Cardellino Records presents it's first release:
Gustav Mahler (1860 – 1911)
Symphony No. 2
in C minor “Resurrection”
Galina Kovaleva (soprano) (V)
Yeugenia Gorohovskaya (mezzo-soprano) (IV, V)
Kirov Theater Orchestra & Chorus
Conductor - YURI TEMIRKANOV
Chorus master – Alexander Murin
Total timing 79’59’’
Recorded at the Kirov (Mariinsky) Theater in May 1980 Produced by the Leningrad (Petersburg)Recording Studio
Sound engineer - Gerhard Tses
Remastered at the Petersburg Recording Studio in 24-bit digital stereo from the original analogue mastertapes.
Printed in Russia
Booklet in Russian and English with annotations, biographies and rare photos.
Date of release: December 14, 2013
St Petersburg’s Mahleriana: Symphony No 2 conducted by Yuri Temirkanov
The music of Gustav Mahler is closely connected with St Petersburg, and conductor Yuri Temirkanov’s performance with the Mariinsky (then the Kirov) Orchestra on this disc has a prehistory of its own. The composer came to Russia on three occasions: in March 1887, March 1902 and October 1907. On his first two visits, he performed works by Wagner, Rossini, Beethoven, Saint-Saëns and Tchaikovsky in St Petersburg with the Mariinsky Orchestra: at that time, Mahler’s fame as a conductor by far surpassed his renown as a composer. His success as a conductor, however, attracted public interest to his own works. As a result, in 1906 St Petersburg hosted a performance of the composer’s Second Symphony. Moreover, Oskar Fried, who conducted the Russian premiere at the Great Hall of the Noble Assembly (today the St Petersburg Philharmonic), was recommended by Gustav Mahler himself. One year before that Fried had conducted the symphony’s premiere in Berlin to Mahler’s satisfaction. Following the St Petersburg performance he wrote to the conductor that “My mind and my soul see that concert event as a beacon of light in my life.” Indeed, the symphony caused a huge resonance among music lovers, regardless of the fact that far from all understood it or accepted it. The renowned critic Vladimir Pavlovich Kolomiytsev wrote an article about the symphony in Oko magazine, commenting on its scale, the imagination, the development and the passion, though he also wrote of the fervent discussion about Mahler’s opus. The interest this aroused resulted in the composer including his Fifth Symphony in the programme of his second concert during his last visit to St Petersburg in 1907. All of Mahler’s concerts took place at the hall of the Noble Assembly, which following the Revolution became the home of the Petrograd Philharmonic, the first such orchestra in the country. In the 20s and 30s the Second Symphony was also performed there on a rather frequent basis (twice under the baton of the Philharmonic Orchestra’s Principal Conductor Fritz Stiedry), though it was soon dropped for a lengthy period, less for musical reasons than ideological and political ones.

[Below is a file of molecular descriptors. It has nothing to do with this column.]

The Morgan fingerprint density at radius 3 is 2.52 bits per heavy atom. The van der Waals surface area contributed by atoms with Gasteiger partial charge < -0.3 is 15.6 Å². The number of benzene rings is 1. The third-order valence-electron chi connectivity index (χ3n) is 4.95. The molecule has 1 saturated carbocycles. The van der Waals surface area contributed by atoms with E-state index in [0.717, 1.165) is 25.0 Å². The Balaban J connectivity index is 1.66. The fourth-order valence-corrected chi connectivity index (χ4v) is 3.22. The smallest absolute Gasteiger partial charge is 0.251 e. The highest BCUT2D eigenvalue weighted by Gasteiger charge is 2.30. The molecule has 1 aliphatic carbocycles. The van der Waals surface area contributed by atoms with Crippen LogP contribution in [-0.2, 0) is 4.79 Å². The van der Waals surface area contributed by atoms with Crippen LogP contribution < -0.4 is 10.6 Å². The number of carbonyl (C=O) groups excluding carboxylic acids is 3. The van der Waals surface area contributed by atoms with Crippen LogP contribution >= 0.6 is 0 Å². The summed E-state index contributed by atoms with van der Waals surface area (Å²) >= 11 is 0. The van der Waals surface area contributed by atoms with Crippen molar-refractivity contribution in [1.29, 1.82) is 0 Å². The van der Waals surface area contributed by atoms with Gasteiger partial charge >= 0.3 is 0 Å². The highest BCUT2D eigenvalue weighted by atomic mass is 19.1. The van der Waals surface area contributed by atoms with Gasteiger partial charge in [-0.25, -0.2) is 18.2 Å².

The “thaw” towards Mahler’s works began in 1962, when the Second Symphony was “restored” to the concert platform by Gennady Rozhdestvensky. Yet greater praise in the popularisation of Mahler’s music belonged to the young Yuri Temirkanov. As head of the Philharmonic’s second Symphony Orchestra he included the composer’s Second and Third Symphonies in its repertoire. Temirkanov first conducted the Second Symphony at two concerts in 1973 and it proved a veritable sensation. In Temirkanov’s interpretation audiences saw the long-awaited arrival of a “Mahlerian conductor”. Writing for Soviet Music, Lyudmila Mikheyeva dedicated her ecstatic review to the performance: “Yuri Temirkanov heard the score ‘in a Mahlerian fashion’, sensing the nerve and the pulse of the Second Symphony precisely. The first movement with its countless dramatic culminations, the interspersing of tensely ecstatic moments and states of enlightenment, with its impetuous flights and grandiose developments against the general backdrop of a majestic funeral procession sounded integral and convincing... Temirkanov’s interpretation of the second movement truly sounds like a ‘ray of sunlight.’ A refined Ländler begins very gently, transparently and mysteriously with its unhurried movements, gracious accents and ‘squats’. It would appear that the conductor is admiring the enchanting and slightly cunning melody, carefully ‘singing’ its every movement with his hands.” Then comes the third movement – “waking from a sad dream” (about which Mahler wrote), in Temirkanov’s interpretation “not immediately, the ‘chaos of life’ knocks at the door insistently though it only gradually begins to impinge on the senses then takes over, subjecting all to its triumphant perpetuum mobile. We see totally different colours in the fourth movement – the song Urlicht to verse from Des Knaben Wunderhorn. There is the heartfelt pianissimo and expressive singing – not just of the soloist Yevgenia Gorokhovskaya but of literally each and every instrument featured in the performance of this incredibly subtle and poetic miniature.